Andor E10: One Way Out

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Andor has not had a proper action-heavy episode ever since the heist on Aldhani in the sixth episode, “The Eye”. The tenth episode, “One Way Out”, became one perhaps a little unexpectedly. It was also an episode of two memorable speeches and yet another big step in Cassian’s life.

The action-heavy part of the episode takes place in the Narkina 5 prison. After the ending of the previous episode it became clear that an escape attempt was coming soon, but “One Way Out” did not beat around the bush. The breakout was immediate, large-scale and epic.

Care For The Support Characters

One cannot overpraise the execution of the plot in this line. Let me single out a couple of details. One is that the show creators have once again managed to make us care for the secondary characters. Even the random background prisoners. I could not tell you many details about the prisoner named Xaul aside from that he has been with Cassian’s team. But when he got killed and someone shouted “Xaul!”, I felt much more emotion than I would for an average sidekick in an average hero movie. Somehow, perhaps by showing those guys working alongside Cassian throughout the last couple of episodes, the show has managed to establish the audience’s empathy for them as a group.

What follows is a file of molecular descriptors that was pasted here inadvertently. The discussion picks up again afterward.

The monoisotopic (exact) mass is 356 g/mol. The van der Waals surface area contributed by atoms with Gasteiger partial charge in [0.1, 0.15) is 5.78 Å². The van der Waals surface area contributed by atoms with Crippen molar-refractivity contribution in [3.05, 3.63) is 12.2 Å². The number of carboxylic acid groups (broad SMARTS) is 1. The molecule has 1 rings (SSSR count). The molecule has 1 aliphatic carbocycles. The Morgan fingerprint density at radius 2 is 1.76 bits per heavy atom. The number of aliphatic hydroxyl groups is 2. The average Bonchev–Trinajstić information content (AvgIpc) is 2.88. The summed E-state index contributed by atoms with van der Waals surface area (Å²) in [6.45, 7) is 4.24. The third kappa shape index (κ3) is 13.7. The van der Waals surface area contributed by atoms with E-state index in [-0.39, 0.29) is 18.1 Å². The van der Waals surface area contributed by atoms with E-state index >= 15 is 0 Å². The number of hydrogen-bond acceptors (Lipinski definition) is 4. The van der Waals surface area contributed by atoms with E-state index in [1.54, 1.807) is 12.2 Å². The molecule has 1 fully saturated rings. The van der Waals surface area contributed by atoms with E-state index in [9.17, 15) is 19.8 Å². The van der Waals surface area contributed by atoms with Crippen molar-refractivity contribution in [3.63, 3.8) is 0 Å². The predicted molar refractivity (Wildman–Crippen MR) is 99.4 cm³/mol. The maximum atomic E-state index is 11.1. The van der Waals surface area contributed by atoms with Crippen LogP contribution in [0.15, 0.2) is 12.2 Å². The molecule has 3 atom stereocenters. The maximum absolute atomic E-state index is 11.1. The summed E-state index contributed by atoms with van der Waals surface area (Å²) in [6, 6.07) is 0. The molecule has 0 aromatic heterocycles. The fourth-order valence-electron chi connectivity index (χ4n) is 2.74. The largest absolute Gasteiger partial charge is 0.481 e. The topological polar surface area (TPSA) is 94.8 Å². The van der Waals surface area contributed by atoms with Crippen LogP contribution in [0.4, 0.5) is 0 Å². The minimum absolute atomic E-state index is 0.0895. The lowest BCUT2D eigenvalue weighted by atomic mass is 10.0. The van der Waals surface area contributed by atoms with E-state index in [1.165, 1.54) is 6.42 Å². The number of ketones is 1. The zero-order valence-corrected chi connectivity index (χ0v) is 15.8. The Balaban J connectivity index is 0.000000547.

Xaul (front) who was just shot dead by the guards. Behind him his and Cassian’s team from table five (from left to right): Taga, Ham, and Jemboc.

Cassian The Motivation Man

The other notable piece was, of course, Kino’s speech for the prisoners. Not much needs to be said about Andy Serkis’s amazing performance (again, great casting here). But story-wise, it was also important that Cassian was here in the role of the “cheerleader”. And this is no longer a random occurrance, this is clearly a character trait as it has become a pattern. Cassian does exactly the same thing to Jyn in Rogue One. He is the motivator, even if he may not look like the type on first sight (but that just makes it more brilliant!).

Which is something that makes Cassian a rather unique protagonist. He is not the hero-leader type. He is the main character, but in the group dynamic he is the sidekick. That is a refreshing approach and his cheerleader role is also rather unusual in cinema for someone of his type (the able-bodied young man).

Kino Loy’s emotion-loaded speech was certainly a highlight of already otherwise great episode.

Dark Side of the Rebellion

Other storylines as usual provide the respite by shifting our focus somewhere else for a moment. If the previous episode was a lot about the Imperials, now we see more of the Rebels.

A definite surprise was the reveal of Lonni Jung as a double agent. The scene also showed more of the “dark side of the Rebellion”, the blackmail, the willingness to go over dead bodies, but also the regret that is hidden behind the facade. To top it, Luthen’s monologue was clearly an attempt to stuff this episode with epic speeches provided by well-established actors.

Lonni Jung in the elevator in the lower levels of Coruscant.

One Way Out?